Virtualization software 15 may include one or more software components and/or layers, possibly including one or more of the software components known in the field of virtual machine technology as “virtual machine monitors” (VMMs), “hypervisors,” or virtualization kernels (referred to herein as “VM kernels”). Because virtualization terminology has evolved over time and has not yet become fully standardized, these terms do not always provide clear distinctions between the software layers and components to which they refer. As used herein, the term, “virtualization software” is intended to generically refer to a software layer or component logically interposed between a virtual machine and the host platform.
In the virtualization system shown in
In a different, well-known configuration (not shown) virtualization software 15 could include a general purpose operating system (not shown) instead of a VM kernel. Such a configuration is often referred to as a “hosted” virtualization system, with the general purpose operating system as the host OS. The host OS is configured to perform certain device input/output (I/O) operations for the various VMs executing on the system, alongside and sometimes at the request of the VMM. In this case, the host OS may be considered to be part of the virtualization software that enables the virtualization. The selection of the configuration of the virtualization software, i.e., whether hosted or not, or whether it is fully virtualized or para-virtualized, are made based on the relative advantages and disadvantages of each type, which are well known to those skilled in the art of virtualizing computer systems.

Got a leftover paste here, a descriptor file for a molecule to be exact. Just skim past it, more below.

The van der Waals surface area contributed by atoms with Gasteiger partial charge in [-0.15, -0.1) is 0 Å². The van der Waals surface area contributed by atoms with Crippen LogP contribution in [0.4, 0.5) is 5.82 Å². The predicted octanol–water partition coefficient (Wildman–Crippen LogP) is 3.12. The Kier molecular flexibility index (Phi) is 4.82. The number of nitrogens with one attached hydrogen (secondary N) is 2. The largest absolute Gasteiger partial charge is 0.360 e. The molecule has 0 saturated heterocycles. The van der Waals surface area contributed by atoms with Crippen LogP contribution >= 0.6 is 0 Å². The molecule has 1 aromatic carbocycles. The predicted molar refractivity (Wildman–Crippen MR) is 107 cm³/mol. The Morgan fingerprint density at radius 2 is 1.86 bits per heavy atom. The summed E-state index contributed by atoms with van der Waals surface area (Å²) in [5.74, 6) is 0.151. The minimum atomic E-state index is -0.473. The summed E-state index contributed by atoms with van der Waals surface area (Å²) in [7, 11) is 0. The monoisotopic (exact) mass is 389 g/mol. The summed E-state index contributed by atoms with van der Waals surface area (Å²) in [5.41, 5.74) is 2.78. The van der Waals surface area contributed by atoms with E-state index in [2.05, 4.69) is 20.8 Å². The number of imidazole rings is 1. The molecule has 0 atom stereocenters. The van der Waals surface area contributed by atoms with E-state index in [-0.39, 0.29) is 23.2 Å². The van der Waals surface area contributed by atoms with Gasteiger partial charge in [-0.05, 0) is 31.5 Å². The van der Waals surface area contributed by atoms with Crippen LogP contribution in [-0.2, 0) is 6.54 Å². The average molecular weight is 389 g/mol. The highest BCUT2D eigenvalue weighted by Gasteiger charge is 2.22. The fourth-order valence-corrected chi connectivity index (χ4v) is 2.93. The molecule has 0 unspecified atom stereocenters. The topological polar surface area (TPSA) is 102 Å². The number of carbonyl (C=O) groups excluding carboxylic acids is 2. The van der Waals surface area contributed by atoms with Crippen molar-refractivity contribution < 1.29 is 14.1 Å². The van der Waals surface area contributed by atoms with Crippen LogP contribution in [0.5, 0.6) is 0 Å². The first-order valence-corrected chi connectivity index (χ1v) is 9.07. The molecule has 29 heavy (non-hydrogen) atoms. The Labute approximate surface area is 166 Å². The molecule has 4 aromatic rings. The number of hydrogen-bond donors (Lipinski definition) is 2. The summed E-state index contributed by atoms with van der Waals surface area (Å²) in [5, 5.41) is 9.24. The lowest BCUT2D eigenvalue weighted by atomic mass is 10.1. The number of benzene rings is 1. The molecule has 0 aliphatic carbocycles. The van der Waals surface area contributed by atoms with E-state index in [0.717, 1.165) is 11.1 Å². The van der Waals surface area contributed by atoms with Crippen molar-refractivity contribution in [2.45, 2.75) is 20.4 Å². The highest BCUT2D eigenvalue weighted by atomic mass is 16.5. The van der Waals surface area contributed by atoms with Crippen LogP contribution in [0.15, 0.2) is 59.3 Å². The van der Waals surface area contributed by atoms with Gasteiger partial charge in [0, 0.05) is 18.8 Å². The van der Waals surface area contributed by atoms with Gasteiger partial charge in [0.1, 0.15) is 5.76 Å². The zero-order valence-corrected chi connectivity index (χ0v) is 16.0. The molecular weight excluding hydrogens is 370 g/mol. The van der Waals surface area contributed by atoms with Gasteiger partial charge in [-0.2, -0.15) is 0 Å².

Each VNIC 25-1, 25-2 is an emulated network device, presented by virtualization software 15 to VMs 20-1, 20-2 requiring network access. Thus, virtual switch 65 handles forwarding traffic between the VNICs 25-1, 25-2, connected to virtual switch 65 and possibly bridging to a physical network via one or more physical NICs. In general, virtual switches are capable of determining, based on a network frame's header, whether or not the frame is locally destined, and if it is locally destined, which virtual machines should receive the frame. Network administrators are generally required to manage the virtual switches 65 to configure these features. Since the number of virtual switches 65 are typically greater in number than their physical counterparts, the network administrator may be required to perform repetitive tasks of configuring many virtual switches 65.